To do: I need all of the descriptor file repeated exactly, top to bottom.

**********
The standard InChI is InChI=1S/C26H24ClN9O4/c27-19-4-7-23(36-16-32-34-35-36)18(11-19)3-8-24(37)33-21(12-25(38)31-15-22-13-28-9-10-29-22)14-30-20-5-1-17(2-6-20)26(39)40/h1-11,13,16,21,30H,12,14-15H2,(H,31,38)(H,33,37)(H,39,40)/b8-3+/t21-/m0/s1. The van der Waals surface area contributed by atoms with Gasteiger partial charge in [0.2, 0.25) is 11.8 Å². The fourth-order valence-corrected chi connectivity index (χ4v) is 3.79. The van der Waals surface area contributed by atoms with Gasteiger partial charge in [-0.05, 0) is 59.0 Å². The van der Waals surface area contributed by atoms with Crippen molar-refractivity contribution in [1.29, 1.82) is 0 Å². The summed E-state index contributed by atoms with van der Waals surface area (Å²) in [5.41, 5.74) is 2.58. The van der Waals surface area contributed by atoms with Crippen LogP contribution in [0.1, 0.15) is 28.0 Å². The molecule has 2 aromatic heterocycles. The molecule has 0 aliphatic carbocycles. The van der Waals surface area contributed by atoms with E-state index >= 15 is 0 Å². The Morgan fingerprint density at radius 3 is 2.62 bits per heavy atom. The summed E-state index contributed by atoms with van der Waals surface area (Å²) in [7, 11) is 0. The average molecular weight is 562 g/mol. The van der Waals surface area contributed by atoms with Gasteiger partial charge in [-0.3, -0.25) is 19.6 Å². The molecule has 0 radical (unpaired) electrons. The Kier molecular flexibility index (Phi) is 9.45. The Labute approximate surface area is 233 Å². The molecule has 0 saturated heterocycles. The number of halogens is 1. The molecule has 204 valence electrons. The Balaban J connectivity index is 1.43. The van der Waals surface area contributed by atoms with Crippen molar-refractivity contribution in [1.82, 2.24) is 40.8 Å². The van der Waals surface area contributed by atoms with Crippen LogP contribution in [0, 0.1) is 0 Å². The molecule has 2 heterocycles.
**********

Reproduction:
The standard InChI is InChI=1S/C26H24ClN9O4/c27-19-4-7-23(36-16-32-34-35-36)18(11-19)3-8-24(37)33-21(12-25(38)31-15-22-13-28-9-10-29-22)14-30-20-5-1-17(2-6-20)26(39)40/h1-11,13,16,21,30H,12,14-15H2,(H,31,38)(H,33,37)(H,39,40)/b8-3+/t21-/m0/s1. The van der Waals surface area contributed by atoms with Gasteiger partial charge in [0.2, 0.25) is 11.8 Å². The fourth-order valence-corrected chi connectivity index (χ4v) is 3.79. The van der Waals surface area contributed by atoms with Gasteiger partial charge in [-0.05, 0) is 59.0 Å². The van der Waals surface area contributed by atoms with Crippen molar-refractivity contribution in [1.29, 1.82) is 0 Å². The summed E-state index contributed by atoms with van der Waals surface area (Å²) in [5.41, 5.74) is 2.58. The van der Waals surface area contributed by atoms with Crippen LogP contribution in [0.1, 0.15) is 28.0 Å². The molecule has 2 aromatic heterocycles. The molecule has 0 aliphatic carbocycles. The van der Waals surface area contributed by atoms with E-state index >= 15 is 0 Å². The Morgan fingerprint density at radius 3 is 2.62 bits per heavy atom. The summed E-state index contributed by atoms with van der Waals surface area (Å²) in [7, 11) is 0. The average molecular weight is 562 g/mol. The van der Waals surface area contributed by atoms with Gasteiger partial charge in [-0.3, -0.25) is 19.6 Å². The molecule has 0 radical (unpaired) electrons. The Kier molecular flexibility index (Phi) is 9.45. The Labute approximate surface area is 233 Å². The molecule has 0 saturated heterocycles. The number of halogens is 1. The molecule has 204 valence electrons. The Balaban J connectivity index is 1.43. The van der Waals surface area contributed by atoms with Crippen molar-refractivity contribution in [1.82, 2.24) is 40.8 Å². The van der Waals surface area contributed by atoms with Crippen LogP contribution in [0, 0.1) is 0 Å². The molecule has 2 heterocycles.